Not only was there a piano player clattering away, the audience would join in as well. They would cheer and shout and jeer, and if the film was a western, drum their feet along with the galloping horses. It was noisy, boisterous, loud and anything but silent.
In the early days there would often be performers on stage as well. Before the film started, there would be comedians, jugglers and singers; then, once the film got going, a man on stage would explain the action or read the captions out loud, all of which added to the spectacle, the event, the theatre of cinema.
In almost every other respect, going to the cinema in the silent era was entirely different to the modern-day experience. At Scotland's oldest purpose-built cinema – the Hippodrome in Bo'ness – there was only one night per week when smoking was banned. On every other night, you would have to squint at the screen through clouds of yellow smoke. It could also get rather crowded in there – these days there are about 176 seats in the Hippodrome, which reopened in 2009 after a renovation; in the early days, it was more like 1000 – squished in, excited and rowdy.
Reminding people that this is how cinema used to be – and in many ways trying to recreate it – is one of the points of the Hippodrome's Festival of Silent Cinema, which is now in its third year. Its director, Alison Strauss, has invited me to the cinema to talk about the festival and, in the peace and quiet of the empty and rather beautiful auditorium, tries to summon up the atmosphere of those early days.
"Before a film," says Strauss, "there would be sword swallowers and magicians and the like. There would be a whole line-up of live acts and a complete change of programme every week." It was all masterminded by a local man called Louis Dickson, who established the Hippodrome and was its master of ceremonies. One of Dickson's early ideas was to film events in the area and invite the locals to come and see themselves on screen.
"He would pan across hundreds and hundreds of faces," explains Strauss, "and then say, 'Pay a penny and come and see yourself on the screen at the Hippodrome!'" It was the common man on screen for the first time – reality TV 100 years before it was invented.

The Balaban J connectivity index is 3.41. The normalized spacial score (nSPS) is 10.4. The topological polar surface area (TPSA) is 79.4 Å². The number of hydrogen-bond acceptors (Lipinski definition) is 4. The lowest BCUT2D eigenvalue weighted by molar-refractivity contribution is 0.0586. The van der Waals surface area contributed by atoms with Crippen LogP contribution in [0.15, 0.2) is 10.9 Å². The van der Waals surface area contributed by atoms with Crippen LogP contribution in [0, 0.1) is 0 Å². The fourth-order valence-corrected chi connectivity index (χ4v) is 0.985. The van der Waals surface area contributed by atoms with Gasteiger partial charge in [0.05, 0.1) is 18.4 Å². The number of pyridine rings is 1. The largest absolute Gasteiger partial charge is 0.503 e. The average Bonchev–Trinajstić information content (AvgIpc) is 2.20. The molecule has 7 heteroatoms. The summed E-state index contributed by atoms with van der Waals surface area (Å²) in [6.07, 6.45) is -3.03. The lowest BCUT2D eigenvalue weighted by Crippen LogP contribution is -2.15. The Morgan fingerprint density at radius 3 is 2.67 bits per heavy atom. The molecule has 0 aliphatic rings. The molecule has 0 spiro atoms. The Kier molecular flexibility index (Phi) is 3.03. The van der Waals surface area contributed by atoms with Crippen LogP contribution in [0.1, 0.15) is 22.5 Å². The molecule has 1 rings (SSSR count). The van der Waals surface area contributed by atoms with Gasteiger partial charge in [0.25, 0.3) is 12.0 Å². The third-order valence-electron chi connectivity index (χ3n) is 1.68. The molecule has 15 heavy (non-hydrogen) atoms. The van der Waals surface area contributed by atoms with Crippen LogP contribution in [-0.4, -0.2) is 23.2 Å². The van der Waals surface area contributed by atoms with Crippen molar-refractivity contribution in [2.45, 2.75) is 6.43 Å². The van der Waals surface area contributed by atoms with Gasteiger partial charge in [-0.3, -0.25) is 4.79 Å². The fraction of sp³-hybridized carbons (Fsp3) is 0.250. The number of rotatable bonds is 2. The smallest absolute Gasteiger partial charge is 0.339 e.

One example of this kind of film, although not filmed by Dickson, is being shown at the festival this year. The short, silent, 10-minute picture was filmed in Kirkwall and shows hundreds of people taking part in a game of handba. A hundred faces fill the screen in a hundred seconds: ordinary people caught for a second or two in a moving picture. A young man pushes his way to the front and his face fills the screen. I wonder what happened to him? Did he die in the war? Watching it is an extraordinarily moving experience.
The film is part of the festival's New Found Sound event, in which local schoolchildren create new soundtracks for films, and is one of around 14 silent pictures being shown over five days. The highlight is Stage Struck, a 1925 movie in which Gloria Swanson, the greatest film star of her day, plays a waitress dreaming of being the greatest film star of her day. It's a glorious, playful, funny picture and has a Technicolor sequence in which Swanson, in a flipped version of the faded star she would later play in Sunset Boulevard, spoofs her own diva image.
There's comedy too, of course: Chaplin's The Immigrant, One Week starring Buster Keaton and Another Fine Mess with Laurel and Hardy. Strauss particularly loves the comedy, partly because she used to watch Laurel and Hardy with her grandmother, but also because of the atmosphere in the Hippodrome when a comedy is being shown.
"Kids laugh their socks off at silent comedy," she says. "That's one of the best things for me, being in this cinema when it's full of people. We showed the Harold Lloyd film Safety Last last year, and it was packed. They were crying with laughter and also on the edge of their seats."